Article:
A traffic light, a cartoon character, a hotdog: the options for Halloween costumes are endless, really. You simply have to use your noodle. Costumes and impersonations make sense at Halloween, but what about the rest of the year? According to PortChesterPatch.com one man thought he was being real clever by posing as an Internal Revenue Service (IRS) employee as part of a tax fraud and identity theft scheme.
The article reported that the man from Yonkers (sounds like bonkers to me) pleaded guilty to allegations that he prepared false income tax returns in his name, and in the names of other people. In one particular filing, the defendant reported that his income in 2006 was $783,981 and that his employers had withheld $359,750.
While posing as an employee of the New York State Department of Labor, he allegedly persuaded a taxpayer to tell him their name, date of birth, and Social Security number. He also apparently posed as a female IRS worker. (So he posed as a female IRS agent? Wouldn’t that just make the deceit WAY harder? Maybe he wanted to be an actor when he was a kid.) The man’s sentencing is scheduled for October 30, where he faces a maximum term of 34 years of incarceration.
As proved by many social experiments over the years, humans respond to authority figures. If someone dressed in a lab coat is enough to make you deliver electric shocks to a stranger, imagine what you would do if an ”IRS agent” showed up at your door. It’s frightening to think, but this Fraud of the Day’s lesson goes out to the individual: be wary of who you give your personal information to! If someone wants to know your Social Security number, they better have a really good reason for it.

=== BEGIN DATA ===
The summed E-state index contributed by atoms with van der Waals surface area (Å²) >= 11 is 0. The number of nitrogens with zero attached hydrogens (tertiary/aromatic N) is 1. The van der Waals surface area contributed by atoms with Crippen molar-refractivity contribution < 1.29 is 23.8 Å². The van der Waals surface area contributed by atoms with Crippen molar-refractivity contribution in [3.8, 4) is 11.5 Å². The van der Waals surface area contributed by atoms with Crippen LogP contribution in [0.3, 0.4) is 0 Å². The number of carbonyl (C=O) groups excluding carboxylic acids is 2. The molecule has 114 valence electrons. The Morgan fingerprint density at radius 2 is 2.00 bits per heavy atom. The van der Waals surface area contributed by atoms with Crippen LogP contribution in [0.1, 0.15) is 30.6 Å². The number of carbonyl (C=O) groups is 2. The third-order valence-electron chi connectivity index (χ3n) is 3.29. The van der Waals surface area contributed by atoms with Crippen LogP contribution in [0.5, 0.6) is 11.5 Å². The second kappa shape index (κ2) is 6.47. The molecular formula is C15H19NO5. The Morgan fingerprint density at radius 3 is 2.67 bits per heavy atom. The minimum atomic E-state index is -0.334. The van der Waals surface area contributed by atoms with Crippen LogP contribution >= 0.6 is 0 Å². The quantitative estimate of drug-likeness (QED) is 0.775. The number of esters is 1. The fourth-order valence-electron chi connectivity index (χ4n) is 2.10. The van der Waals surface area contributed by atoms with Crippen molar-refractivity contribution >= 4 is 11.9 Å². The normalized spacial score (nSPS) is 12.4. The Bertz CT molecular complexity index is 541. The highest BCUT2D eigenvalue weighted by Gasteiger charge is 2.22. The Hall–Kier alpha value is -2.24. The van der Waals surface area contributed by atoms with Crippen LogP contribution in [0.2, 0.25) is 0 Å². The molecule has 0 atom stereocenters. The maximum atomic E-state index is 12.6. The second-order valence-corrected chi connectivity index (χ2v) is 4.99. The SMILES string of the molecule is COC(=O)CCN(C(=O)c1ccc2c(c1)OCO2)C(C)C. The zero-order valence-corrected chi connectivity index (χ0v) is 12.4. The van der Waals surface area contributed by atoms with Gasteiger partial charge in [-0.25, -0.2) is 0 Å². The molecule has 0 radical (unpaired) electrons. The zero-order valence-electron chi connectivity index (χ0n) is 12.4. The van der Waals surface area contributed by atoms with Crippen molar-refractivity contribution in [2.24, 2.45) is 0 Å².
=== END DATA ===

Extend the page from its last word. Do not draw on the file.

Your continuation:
Source: Today’s ”Fraud of the Day” is based on the article entitled, ”Westchester Man Who Posed as IRS Worker Pleads Guilty in Tax Fraud Scheme,” written by William Demarest and published by the PortChesterPatch.com on July 12, 2012.
A Westchester man who was accused of posing as an IRS employee and a state Labor Department representative has pleaded guilty to a tax fraud and identity theft scheme.
Jared Brewton, 27, of Yonkers, pleaded guilty in White Plains federal court to a six-count indictment before U.S. District Judge Vincent L. Briccetti.